The terminally ill former longshoreman became NorthBay Hospice’s first recipient of “Dream of a Lifetime” earlier this year. The program is one of only a handful of wish-granting projects in the nation that have no age restrictions. It is designed to offer the patient joy, contentment and a sense of completion near the end of their lives.
Picked up by limousine and whisked to the Infineon Raceway in Sonoma, Bill started the day in style. It was no easy feat. He has a disease called Multiple Systems Atrophy (MSA), which robs the body of muscle control, while leaving the mind intact. But Bill’s sturdy son, son-in-law and grandson cheerfully loaded him into and out of the limo. Later they helped him don his helmet and strap into the car that would take Bill on a roaring, rollicking spin for several laps.
Fairfield’s Jim Inglebright, a NASCAR veteran of the Infineon road race circuit, was Bill’s pilot. Making pit stops to drop off and pick up backseat participants, Bill happily stayed in his shotgun position for the duration, grinning to his waving crowd of supporters, including daughter Tracy Brooks.
When asked what he thought of his ride of a lifetime, he gave a deadpan answer to a laughing crowd: “Too slow.”
“Dad had such a blast,” says Tracy. “After his experience, he had a small sip of champagne in the limousine and we got him into bed, but the next day he was still thrilled by it all. And he was very moved that many of his caregivers from NorthBay Hospice came out to see him ride.”
“We’re so pleased to offer this once-in-a-lifetime experience and our dream is to provide it at least annually,” says Chris Root, director of NorthBay Health at Home & Hospice. “Seeing Bill out on the Infineon race track thrilled us all. The hardest thing about that day was trying to find someone without a big smile.”
Brooks said her father was profoundly different after his Dream of a Lifetime experience. “When I came to see him the next day, he kept holding my hand and even wheeled over to the door when I was leaving,” she says. “He’s never been someone who demonstrated a lot of affection. I am sure it was all the love and support he felt, and it’s wonderful.”
Root says the patient isn’t the only beneficiary. “We want to create a lasting, positive memory for the loved ones,” she explaines. “Hearing how much fun Bill’s grandson had and seeing his son and daughter and their spouses so happy makes our efforts so worthwhile.”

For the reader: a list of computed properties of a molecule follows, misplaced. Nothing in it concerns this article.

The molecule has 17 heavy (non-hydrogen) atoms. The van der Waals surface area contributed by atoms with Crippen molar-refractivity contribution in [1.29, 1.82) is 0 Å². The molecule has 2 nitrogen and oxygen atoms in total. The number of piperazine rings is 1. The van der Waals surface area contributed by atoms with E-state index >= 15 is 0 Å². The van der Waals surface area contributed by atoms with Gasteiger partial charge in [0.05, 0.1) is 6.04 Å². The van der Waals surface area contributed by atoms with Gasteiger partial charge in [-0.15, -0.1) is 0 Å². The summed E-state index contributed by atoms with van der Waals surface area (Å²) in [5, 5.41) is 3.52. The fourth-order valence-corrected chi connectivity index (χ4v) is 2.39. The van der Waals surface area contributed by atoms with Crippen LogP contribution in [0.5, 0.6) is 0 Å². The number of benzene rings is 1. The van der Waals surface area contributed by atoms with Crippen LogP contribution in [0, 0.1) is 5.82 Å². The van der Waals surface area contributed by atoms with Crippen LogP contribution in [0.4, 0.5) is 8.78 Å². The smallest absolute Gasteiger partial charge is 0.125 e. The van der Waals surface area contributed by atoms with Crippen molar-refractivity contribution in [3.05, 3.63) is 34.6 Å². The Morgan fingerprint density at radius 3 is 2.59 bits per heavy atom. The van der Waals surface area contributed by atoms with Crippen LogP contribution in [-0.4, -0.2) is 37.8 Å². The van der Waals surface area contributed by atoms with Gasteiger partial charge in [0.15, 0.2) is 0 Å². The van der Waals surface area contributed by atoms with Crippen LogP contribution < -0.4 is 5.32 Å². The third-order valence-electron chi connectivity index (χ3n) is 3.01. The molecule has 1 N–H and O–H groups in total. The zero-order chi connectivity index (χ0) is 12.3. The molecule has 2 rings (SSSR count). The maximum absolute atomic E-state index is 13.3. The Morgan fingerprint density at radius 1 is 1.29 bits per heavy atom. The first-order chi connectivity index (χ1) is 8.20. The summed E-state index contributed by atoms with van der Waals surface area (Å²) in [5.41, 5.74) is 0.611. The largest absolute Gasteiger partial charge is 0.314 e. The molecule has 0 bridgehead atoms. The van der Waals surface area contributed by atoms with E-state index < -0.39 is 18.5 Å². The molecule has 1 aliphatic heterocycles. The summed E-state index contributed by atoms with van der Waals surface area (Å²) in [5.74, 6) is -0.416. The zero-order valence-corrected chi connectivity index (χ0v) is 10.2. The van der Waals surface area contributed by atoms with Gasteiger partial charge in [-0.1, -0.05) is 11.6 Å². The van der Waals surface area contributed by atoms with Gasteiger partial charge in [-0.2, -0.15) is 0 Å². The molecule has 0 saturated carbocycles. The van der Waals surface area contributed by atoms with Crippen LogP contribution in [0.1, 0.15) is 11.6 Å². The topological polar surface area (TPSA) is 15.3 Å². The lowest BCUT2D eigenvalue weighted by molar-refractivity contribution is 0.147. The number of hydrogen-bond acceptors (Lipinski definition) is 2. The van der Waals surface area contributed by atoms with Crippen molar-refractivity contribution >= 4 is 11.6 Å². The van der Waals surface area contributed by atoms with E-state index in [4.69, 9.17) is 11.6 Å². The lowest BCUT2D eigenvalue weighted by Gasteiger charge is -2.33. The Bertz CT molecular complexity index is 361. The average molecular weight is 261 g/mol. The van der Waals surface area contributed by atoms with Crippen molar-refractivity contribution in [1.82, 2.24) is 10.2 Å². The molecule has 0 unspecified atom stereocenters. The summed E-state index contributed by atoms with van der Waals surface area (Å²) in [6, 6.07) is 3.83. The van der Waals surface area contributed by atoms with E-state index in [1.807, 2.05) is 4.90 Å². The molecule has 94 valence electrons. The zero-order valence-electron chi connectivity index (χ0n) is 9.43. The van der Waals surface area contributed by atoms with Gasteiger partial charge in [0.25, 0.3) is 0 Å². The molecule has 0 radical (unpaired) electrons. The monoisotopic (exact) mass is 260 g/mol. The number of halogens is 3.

Dream of a Lifetime is sponsored by donations. Those who want more information on how to become a “dream maker” can contact the NorthBay Healthcare Foundation at (707) 646-3132. It’s not just money, but donation of time, talent and connections.
“Some wishes will be quite modest, like a ride on a motorcycle through the wine country, or a fishing trip or something very simple,” says Brett Johnson, president of NorthBay Healthcare Foundation, the organization overseeing the Dream of a Lifetime program. “Yes, we need monetary help, but we also need a cadre of ‘dream makers’ who just want to organize events like Mr.
Bill’s day, or connect with those who can donate services.” Bill’s day at the track included the generous time and talents donated by a host of “dream makers,” topped by Jim and Valerie Inglebright, who own and operate American Auto Body Specialists and Roadrunner Towing in Fairfield. Also making the dream come true were Diana Brennan from Infineon Raceway, Jelly Belly Candy Co., Bob Dias of North Bay Truck Body and a NorthBay Healthcare Foundation board member, plus Randy and Dana Lemo of Platinum Limousine of Fairfield.
NorthBay Hospice & Bereavement remains the only nonprofit, locally based hospice program that serves all residents of Solano County. NorthBay Hospice & Bereavement gives support to patients and families dealing with end-of-life and quality-of-life issues, with specialized care and comfort for the terminally ill. With a network that provides knowledge and resources for loved ones at home, Hospice offers an array of services that combine physical, emotional and spiritual care.